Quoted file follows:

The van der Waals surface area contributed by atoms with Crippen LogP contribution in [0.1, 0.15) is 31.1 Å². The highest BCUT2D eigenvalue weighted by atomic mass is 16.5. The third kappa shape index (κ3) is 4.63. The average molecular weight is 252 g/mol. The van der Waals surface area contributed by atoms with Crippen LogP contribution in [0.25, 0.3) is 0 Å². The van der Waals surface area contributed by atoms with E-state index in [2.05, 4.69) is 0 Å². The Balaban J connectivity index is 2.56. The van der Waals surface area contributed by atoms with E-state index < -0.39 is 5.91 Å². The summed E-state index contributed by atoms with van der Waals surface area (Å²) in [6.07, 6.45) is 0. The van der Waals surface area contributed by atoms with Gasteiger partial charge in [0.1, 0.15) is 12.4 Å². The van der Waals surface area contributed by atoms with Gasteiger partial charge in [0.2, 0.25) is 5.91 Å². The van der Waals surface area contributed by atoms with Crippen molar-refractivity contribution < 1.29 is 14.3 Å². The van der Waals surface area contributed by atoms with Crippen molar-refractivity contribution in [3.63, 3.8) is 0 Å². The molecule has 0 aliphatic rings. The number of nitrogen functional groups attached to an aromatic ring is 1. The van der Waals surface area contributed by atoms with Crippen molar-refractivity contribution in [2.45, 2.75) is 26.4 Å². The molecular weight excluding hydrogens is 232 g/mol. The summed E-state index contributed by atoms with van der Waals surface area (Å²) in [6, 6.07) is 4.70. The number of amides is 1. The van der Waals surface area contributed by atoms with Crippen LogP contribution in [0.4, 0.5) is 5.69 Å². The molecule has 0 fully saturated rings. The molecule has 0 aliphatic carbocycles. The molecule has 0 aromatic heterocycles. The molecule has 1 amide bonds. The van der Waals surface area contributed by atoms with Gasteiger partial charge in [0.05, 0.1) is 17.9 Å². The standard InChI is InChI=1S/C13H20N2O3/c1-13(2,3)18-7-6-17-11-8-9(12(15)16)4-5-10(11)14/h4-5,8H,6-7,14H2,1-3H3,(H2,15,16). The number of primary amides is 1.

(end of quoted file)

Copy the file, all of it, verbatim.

The van der Waals surface area contributed by atoms with Crippen LogP contribution in [0.1, 0.15) is 31.1 Å². The highest BCUT2D eigenvalue weighted by atomic mass is 16.5. The third kappa shape index (κ3) is 4.63. The average molecular weight is 252 g/mol. The van der Waals surface area contributed by atoms with Crippen LogP contribution in [0.25, 0.3) is 0 Å². The van der Waals surface area contributed by atoms with E-state index in [2.05, 4.69) is 0 Å². The Balaban J connectivity index is 2.56. The van der Waals surface area contributed by atoms with E-state index < -0.39 is 5.91 Å². The summed E-state index contributed by atoms with van der Waals surface area (Å²) in [6.07, 6.45) is 0. The van der Waals surface area contributed by atoms with Gasteiger partial charge in [0.1, 0.15) is 12.4 Å². The van der Waals surface area contributed by atoms with Gasteiger partial charge in [0.2, 0.25) is 5.91 Å². The van der Waals surface area contributed by atoms with Crippen molar-refractivity contribution < 1.29 is 14.3 Å². The van der Waals surface area contributed by atoms with Crippen molar-refractivity contribution in [3.63, 3.8) is 0 Å². The molecule has 0 aliphatic rings. The number of nitrogen functional groups attached to an aromatic ring is 1. The van der Waals surface area contributed by atoms with Crippen molar-refractivity contribution in [2.45, 2.75) is 26.4 Å². The molecular weight excluding hydrogens is 232 g/mol. The summed E-state index contributed by atoms with van der Waals surface area (Å²) in [6, 6.07) is 4.70. The number of amides is 1. The van der Waals surface area contributed by atoms with Crippen LogP contribution in [0.4, 0.5) is 5.69 Å². The molecule has 0 fully saturated rings. The molecule has 0 aliphatic carbocycles. The molecule has 0 aromatic heterocycles. The molecule has 1 amide bonds. The van der Waals surface area contributed by atoms with Gasteiger partial charge in [0.05, 0.1) is 17.9 Å². The standard InChI is InChI=1S/C13H20N2O3/c1-13(2,3)18-7-6-17-11-8-9(12(15)16)4-5-10(11)14/h4-5,8H,6-7,14H2,1-3H3,(H2,15,16). The number of primary amides is 1.